I’m in D.C, attending the sorters meeting for the APS March meeting. Traveling in early December is always nice as the planes seem to be empty (*stretch*) and sheesh, it’s downright balmy here in D.C. Now I’ve absconded to a second rate hotel in the middle of what I can only guess is somewhere near the mythical land of suburbia, since the place is surrounded by office complexes, watching the civil war (no, not that civil war, that one.)
Things I’ve been thinking about when I’m not obsession about my latest research:
- Has anyone ever tried sending a prop to a conference?
- Because I hate advice columns about graduate school I am happy to point you to Luis von Ahn’s advice on graduate school applications.
- Next thing you know, xkcd will be drawing Spherical Cows
- Fafblog contemplates the Pauli paradox.
- On twitter I was asked “do you think entangled angular momentum states provide any advantage for QKD?” to which I had only FAIL in response. Opinions?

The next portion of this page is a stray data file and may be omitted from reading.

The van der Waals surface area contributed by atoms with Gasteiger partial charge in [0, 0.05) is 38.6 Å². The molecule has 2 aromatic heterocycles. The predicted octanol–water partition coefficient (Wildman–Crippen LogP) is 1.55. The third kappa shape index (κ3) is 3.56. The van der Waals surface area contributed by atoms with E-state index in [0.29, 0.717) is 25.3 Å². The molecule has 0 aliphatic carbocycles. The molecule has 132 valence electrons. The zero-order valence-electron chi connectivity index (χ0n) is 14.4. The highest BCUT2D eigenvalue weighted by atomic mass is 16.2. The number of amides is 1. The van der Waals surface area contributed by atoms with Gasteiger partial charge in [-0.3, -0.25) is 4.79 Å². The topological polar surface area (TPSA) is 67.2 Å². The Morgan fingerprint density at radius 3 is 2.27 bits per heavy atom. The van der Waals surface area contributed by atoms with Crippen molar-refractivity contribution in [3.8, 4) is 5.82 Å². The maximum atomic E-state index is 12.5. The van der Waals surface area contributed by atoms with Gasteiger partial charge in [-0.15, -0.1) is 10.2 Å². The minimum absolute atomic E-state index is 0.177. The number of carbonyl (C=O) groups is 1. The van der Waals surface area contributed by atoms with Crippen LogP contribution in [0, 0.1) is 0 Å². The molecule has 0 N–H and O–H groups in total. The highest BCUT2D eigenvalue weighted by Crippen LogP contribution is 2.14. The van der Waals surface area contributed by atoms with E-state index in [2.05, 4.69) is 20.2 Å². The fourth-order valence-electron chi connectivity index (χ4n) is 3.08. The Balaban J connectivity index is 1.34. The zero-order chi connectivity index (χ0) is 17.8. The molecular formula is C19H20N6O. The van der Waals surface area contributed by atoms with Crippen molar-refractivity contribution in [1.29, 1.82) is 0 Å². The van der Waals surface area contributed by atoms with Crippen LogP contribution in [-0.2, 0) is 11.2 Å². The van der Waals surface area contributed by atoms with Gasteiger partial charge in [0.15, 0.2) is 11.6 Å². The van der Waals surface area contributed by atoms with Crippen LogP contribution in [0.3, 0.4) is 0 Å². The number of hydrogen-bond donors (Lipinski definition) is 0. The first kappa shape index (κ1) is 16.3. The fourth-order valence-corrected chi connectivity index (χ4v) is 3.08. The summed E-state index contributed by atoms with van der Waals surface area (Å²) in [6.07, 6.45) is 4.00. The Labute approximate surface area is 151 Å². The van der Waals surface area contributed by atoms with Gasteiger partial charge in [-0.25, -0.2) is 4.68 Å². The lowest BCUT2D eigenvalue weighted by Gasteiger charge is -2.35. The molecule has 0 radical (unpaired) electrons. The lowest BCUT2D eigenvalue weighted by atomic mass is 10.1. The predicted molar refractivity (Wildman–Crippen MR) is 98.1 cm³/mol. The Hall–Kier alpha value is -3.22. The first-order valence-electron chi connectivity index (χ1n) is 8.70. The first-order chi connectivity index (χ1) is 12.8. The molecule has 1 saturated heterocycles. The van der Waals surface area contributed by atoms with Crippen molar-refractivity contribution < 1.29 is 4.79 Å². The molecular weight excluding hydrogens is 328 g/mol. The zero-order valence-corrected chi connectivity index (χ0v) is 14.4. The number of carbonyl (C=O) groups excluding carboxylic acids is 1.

- A very cool volcano picture.
- Oh, and happy birthday to Ellen Swallow Richards, even if you did go to the lesser Tech school
I’m just reading about QKD [here, and here]. My first reaction is that there is practical conflict between the entanglement construction [key encoding] and the distribution mechanism. I don’t have much of an opinion yet about it in principle.
Yesterday I was flipping through all of my books as a result of trying to loan a book and finding it full of mold. In the part of the collection labeled “Borrowed Books from Bacon”, I found no mold, but instead a single sticky note with the words “Spherical Cow”.
Dave, contact these people for Bacon flavored mints.
Not mentioned in their site, but I have it on good authority that those mints are excellent.
Thanks for giving us the finite (squeezed) version of “Today I Can’t Think of a Decent Blog Post Title except for Today I Can’t Think of a Decent Blog Post Title except for Today I Can’t Think of a Decent Blog Post Title…”
Bacon flavored mints! Now I know what everyone is getting their stocking this year 🙂
Entangled quantum states are not separable, regardless of the spatial separation of their components. This is a manifestation of an aspect of quantum mechanics known as quantum nonlocality.
So, this might be a good name for the blog post. 😉